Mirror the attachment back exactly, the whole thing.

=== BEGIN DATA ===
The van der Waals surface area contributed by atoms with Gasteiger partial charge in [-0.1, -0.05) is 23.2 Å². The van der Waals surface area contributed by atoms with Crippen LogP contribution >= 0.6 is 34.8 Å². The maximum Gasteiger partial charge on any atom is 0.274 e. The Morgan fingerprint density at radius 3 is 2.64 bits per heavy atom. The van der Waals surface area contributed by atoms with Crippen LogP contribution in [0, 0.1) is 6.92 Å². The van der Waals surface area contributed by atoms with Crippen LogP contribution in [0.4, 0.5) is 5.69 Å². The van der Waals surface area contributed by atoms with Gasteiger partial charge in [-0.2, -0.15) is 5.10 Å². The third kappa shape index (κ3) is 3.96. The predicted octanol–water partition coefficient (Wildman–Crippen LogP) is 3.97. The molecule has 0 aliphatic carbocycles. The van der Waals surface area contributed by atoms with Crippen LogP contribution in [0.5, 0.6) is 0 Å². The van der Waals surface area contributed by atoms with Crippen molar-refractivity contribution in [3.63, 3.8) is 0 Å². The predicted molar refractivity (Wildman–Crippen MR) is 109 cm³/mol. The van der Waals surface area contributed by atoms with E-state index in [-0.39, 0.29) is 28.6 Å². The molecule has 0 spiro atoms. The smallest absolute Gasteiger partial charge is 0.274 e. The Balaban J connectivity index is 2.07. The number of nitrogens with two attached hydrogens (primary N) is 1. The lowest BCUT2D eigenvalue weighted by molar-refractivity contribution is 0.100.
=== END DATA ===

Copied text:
The van der Waals surface area contributed by atoms with Gasteiger partial charge in [-0.1, -0.05) is 23.2 Å². The van der Waals surface area contributed by atoms with Crippen LogP contribution >= 0.6 is 34.8 Å². The maximum Gasteiger partial charge on any atom is 0.274 e. The Morgan fingerprint density at radius 3 is 2.64 bits per heavy atom. The van der Waals surface area contributed by atoms with Crippen LogP contribution in [0, 0.1) is 6.92 Å². The van der Waals surface area contributed by atoms with Crippen LogP contribution in [0.4, 0.5) is 5.69 Å². The van der Waals surface area contributed by atoms with Gasteiger partial charge in [-0.2, -0.15) is 5.10 Å². The third kappa shape index (κ3) is 3.96. The predicted octanol–water partition coefficient (Wildman–Crippen LogP) is 3.97. The molecule has 0 aliphatic carbocycles. The van der Waals surface area contributed by atoms with Crippen LogP contribution in [0.5, 0.6) is 0 Å². The van der Waals surface area contributed by atoms with Crippen molar-refractivity contribution in [3.63, 3.8) is 0 Å². The predicted molar refractivity (Wildman–Crippen MR) is 109 cm³/mol. The van der Waals surface area contributed by atoms with E-state index in [-0.39, 0.29) is 28.6 Å². The molecule has 0 spiro atoms. The smallest absolute Gasteiger partial charge is 0.274 e. The Balaban J connectivity index is 2.07. The number of nitrogens with two attached hydrogens (primary N) is 1. The lowest BCUT2D eigenvalue weighted by molar-refractivity contribution is 0.100.